China must increase its agricultural production and yields of staple crops to guarantee food security. This leads to ever-increasing agricultural land-use in Inner Mongolia and has contributed to the environmental problems visible today. Vast economic development and involvement in globalized markets have all left a measurable mark on Inner Mongolia’s environment. The author provides insight into Inner Mongolia’s dryland agriculture, its agitators, environmental, social and political obstacles as well as opportunities. Conducted in Inner Mongolia, her research illustrates the development process of a sustainable agriculture and the evolution of environmental awareness in an economically and ecologically underdeveloped region.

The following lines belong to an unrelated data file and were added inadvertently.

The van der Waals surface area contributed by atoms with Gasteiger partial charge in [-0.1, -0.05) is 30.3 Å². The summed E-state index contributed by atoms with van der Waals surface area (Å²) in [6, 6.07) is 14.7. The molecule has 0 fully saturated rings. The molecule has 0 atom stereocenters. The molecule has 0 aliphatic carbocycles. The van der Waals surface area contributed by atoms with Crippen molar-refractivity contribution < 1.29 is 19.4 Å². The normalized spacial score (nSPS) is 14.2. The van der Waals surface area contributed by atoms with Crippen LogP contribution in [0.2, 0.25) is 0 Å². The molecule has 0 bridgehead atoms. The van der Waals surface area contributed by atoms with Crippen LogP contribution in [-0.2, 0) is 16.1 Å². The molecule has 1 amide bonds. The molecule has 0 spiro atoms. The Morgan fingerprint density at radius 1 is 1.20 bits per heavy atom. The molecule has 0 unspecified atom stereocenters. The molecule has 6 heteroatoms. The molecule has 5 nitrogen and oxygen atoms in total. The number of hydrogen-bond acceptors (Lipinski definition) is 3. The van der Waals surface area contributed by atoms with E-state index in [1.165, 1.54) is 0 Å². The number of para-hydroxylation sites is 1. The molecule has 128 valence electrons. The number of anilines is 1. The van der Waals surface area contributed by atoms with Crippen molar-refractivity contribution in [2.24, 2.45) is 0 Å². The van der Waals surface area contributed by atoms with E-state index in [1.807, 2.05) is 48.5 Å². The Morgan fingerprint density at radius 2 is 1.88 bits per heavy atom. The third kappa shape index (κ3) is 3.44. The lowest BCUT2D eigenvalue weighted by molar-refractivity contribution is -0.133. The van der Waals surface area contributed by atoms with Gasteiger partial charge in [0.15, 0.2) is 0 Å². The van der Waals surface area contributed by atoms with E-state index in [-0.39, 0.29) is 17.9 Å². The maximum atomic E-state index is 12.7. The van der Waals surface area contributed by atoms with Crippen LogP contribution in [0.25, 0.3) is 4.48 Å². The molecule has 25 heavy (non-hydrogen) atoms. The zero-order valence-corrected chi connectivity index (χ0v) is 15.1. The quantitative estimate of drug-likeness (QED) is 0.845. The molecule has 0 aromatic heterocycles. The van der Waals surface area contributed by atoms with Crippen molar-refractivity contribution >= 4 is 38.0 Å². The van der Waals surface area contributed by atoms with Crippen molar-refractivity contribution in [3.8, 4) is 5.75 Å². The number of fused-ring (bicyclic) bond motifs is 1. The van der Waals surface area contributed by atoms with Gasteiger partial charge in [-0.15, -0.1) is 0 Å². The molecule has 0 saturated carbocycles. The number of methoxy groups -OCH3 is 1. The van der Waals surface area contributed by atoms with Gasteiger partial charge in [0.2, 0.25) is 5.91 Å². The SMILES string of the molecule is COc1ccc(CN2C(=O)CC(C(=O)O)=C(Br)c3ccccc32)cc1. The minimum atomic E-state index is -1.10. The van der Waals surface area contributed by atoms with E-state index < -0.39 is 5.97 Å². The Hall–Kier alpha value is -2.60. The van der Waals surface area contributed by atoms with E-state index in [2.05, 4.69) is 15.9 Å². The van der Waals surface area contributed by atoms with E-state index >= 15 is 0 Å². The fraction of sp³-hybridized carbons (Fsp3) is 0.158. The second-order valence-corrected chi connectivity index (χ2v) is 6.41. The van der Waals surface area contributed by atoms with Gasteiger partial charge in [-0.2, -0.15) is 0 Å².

Berlin, Bern, Bruxelles, New York, Oxford, Warszawa, Wien, 2018. XLIV, 243 pp., 40 fig. col., 2 fig. b/w, 22 tables
Pastoralism versus Agriculture: Different Land-Use Varieties – Economy versus Ecology: China’s Balancing Act – A Challenge
for Inner Mongolia – Intensive Cropping in Inner Mongolia: Potato and Poverty Alleviation – Inner Mongolia's Environmental
Concerns – The Change of the Environment since 1950 – Developing Environmental Awareness.